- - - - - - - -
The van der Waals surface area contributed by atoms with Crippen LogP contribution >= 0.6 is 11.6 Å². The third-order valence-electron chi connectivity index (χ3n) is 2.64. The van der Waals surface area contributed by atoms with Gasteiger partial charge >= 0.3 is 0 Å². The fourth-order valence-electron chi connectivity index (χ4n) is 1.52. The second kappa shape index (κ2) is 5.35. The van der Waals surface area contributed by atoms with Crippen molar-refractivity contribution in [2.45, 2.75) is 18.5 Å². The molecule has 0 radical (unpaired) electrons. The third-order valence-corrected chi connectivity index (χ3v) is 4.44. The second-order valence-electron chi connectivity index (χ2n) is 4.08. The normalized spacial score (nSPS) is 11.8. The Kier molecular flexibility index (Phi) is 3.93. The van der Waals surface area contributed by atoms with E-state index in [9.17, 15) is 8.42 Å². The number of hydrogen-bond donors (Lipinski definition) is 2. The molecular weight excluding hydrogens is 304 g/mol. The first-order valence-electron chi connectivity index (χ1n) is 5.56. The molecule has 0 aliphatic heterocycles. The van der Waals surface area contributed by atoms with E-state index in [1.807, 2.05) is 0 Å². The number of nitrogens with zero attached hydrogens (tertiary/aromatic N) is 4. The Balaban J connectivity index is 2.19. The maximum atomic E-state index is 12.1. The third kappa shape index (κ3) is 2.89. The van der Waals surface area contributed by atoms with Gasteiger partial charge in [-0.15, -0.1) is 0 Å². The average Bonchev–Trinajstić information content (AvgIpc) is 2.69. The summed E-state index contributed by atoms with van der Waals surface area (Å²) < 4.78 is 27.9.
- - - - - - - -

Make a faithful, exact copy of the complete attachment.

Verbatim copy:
The van der Waals surface area contributed by atoms with Crippen LogP contribution >= 0.6 is 11.6 Å². The third-order valence-electron chi connectivity index (χ3n) is 2.64. The van der Waals surface area contributed by atoms with Gasteiger partial charge >= 0.3 is 0 Å². The fourth-order valence-electron chi connectivity index (χ4n) is 1.52. The second kappa shape index (κ2) is 5.35. The van der Waals surface area contributed by atoms with Crippen molar-refractivity contribution in [2.45, 2.75) is 18.5 Å². The molecule has 0 radical (unpaired) electrons. The third-order valence-corrected chi connectivity index (χ3v) is 4.44. The second-order valence-electron chi connectivity index (χ2n) is 4.08. The normalized spacial score (nSPS) is 11.8. The Kier molecular flexibility index (Phi) is 3.93. The van der Waals surface area contributed by atoms with E-state index in [9.17, 15) is 8.42 Å². The number of hydrogen-bond donors (Lipinski definition) is 2. The molecular weight excluding hydrogens is 304 g/mol. The first-order valence-electron chi connectivity index (χ1n) is 5.56. The molecule has 0 aliphatic heterocycles. The van der Waals surface area contributed by atoms with E-state index in [1.807, 2.05) is 0 Å². The number of nitrogens with zero attached hydrogens (tertiary/aromatic N) is 4. The Balaban J connectivity index is 2.19. The maximum atomic E-state index is 12.1. The third kappa shape index (κ3) is 2.89. The van der Waals surface area contributed by atoms with Gasteiger partial charge in [-0.15, -0.1) is 0 Å². The average Bonchev–Trinajstić information content (AvgIpc) is 2.69. The summed E-state index contributed by atoms with van der Waals surface area (Å²) < 4.78 is 27.9.